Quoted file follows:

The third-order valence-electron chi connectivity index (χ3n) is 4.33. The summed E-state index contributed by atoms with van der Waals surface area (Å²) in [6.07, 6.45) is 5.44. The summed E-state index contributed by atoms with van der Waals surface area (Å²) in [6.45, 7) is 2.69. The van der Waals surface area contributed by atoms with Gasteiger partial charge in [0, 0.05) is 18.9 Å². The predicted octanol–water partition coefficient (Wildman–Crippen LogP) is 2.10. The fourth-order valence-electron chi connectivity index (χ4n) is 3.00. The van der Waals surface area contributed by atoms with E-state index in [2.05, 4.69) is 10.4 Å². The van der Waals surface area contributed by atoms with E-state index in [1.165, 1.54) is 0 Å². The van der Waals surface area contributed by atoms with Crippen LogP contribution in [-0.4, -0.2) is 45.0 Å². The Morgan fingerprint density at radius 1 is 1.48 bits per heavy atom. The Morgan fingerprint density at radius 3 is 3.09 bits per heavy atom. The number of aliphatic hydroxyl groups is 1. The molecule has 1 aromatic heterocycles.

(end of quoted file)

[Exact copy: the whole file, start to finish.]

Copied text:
The third-order valence-electron chi connectivity index (χ3n) is 4.33. The summed E-state index contributed by atoms with van der Waals surface area (Å²) in [6.07, 6.45) is 5.44. The summed E-state index contributed by atoms with van der Waals surface area (Å²) in [6.45, 7) is 2.69. The van der Waals surface area contributed by atoms with Gasteiger partial charge in [0, 0.05) is 18.9 Å². The predicted octanol–water partition coefficient (Wildman–Crippen LogP) is 2.10. The fourth-order valence-electron chi connectivity index (χ4n) is 3.00. The van der Waals surface area contributed by atoms with E-state index in [2.05, 4.69) is 10.4 Å². The van der Waals surface area contributed by atoms with E-state index in [1.165, 1.54) is 0 Å². The van der Waals surface area contributed by atoms with Crippen LogP contribution in [-0.4, -0.2) is 45.0 Å². The Morgan fingerprint density at radius 1 is 1.48 bits per heavy atom. The Morgan fingerprint density at radius 3 is 3.09 bits per heavy atom. The number of aliphatic hydroxyl groups is 1. The molecule has 1 aromatic heterocycles.